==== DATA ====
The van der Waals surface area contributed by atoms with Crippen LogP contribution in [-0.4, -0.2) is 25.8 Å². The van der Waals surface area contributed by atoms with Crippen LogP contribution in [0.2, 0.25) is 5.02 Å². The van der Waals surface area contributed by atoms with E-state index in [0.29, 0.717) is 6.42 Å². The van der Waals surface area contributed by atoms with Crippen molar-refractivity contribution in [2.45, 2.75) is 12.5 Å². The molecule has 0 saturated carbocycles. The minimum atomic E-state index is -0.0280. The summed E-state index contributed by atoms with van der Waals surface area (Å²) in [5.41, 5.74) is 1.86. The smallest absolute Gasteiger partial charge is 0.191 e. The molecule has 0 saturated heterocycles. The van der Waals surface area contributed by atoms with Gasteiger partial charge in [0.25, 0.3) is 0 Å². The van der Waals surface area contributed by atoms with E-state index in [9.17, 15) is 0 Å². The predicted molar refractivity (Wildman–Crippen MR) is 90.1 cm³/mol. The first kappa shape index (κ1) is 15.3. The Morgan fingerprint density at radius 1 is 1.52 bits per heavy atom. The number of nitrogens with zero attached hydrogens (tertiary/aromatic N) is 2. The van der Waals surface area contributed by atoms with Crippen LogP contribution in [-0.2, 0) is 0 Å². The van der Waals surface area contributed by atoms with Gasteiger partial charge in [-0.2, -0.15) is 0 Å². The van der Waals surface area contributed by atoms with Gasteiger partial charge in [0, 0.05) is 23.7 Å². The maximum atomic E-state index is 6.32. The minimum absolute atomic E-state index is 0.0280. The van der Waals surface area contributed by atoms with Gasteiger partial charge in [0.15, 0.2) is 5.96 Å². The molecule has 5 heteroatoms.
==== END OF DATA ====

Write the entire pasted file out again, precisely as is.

The van der Waals surface area contributed by atoms with Crippen LogP contribution in [-0.4, -0.2) is 25.8 Å². The van der Waals surface area contributed by atoms with Crippen LogP contribution in [0.2, 0.25) is 5.02 Å². The van der Waals surface area contributed by atoms with E-state index in [0.29, 0.717) is 6.42 Å². The van der Waals surface area contributed by atoms with Crippen molar-refractivity contribution in [2.45, 2.75) is 12.5 Å². The molecule has 0 saturated carbocycles. The minimum atomic E-state index is -0.0280. The summed E-state index contributed by atoms with van der Waals surface area (Å²) in [5.41, 5.74) is 1.86. The smallest absolute Gasteiger partial charge is 0.191 e. The molecule has 0 saturated heterocycles. The van der Waals surface area contributed by atoms with Gasteiger partial charge in [0.25, 0.3) is 0 Å². The van der Waals surface area contributed by atoms with E-state index in [9.17, 15) is 0 Å². The predicted molar refractivity (Wildman–Crippen MR) is 90.1 cm³/mol. The first kappa shape index (κ1) is 15.3. The Morgan fingerprint density at radius 1 is 1.52 bits per heavy atom. The number of nitrogens with zero attached hydrogens (tertiary/aromatic N) is 2. The van der Waals surface area contributed by atoms with Crippen LogP contribution in [-0.2, 0) is 0 Å². The van der Waals surface area contributed by atoms with Gasteiger partial charge in [-0.2, -0.15) is 0 Å². The van der Waals surface area contributed by atoms with Gasteiger partial charge in [0, 0.05) is 23.7 Å². The maximum atomic E-state index is 6.32. The minimum absolute atomic E-state index is 0.0280. The van der Waals surface area contributed by atoms with Gasteiger partial charge in [0.15, 0.2) is 5.96 Å². The molecule has 5 heteroatoms.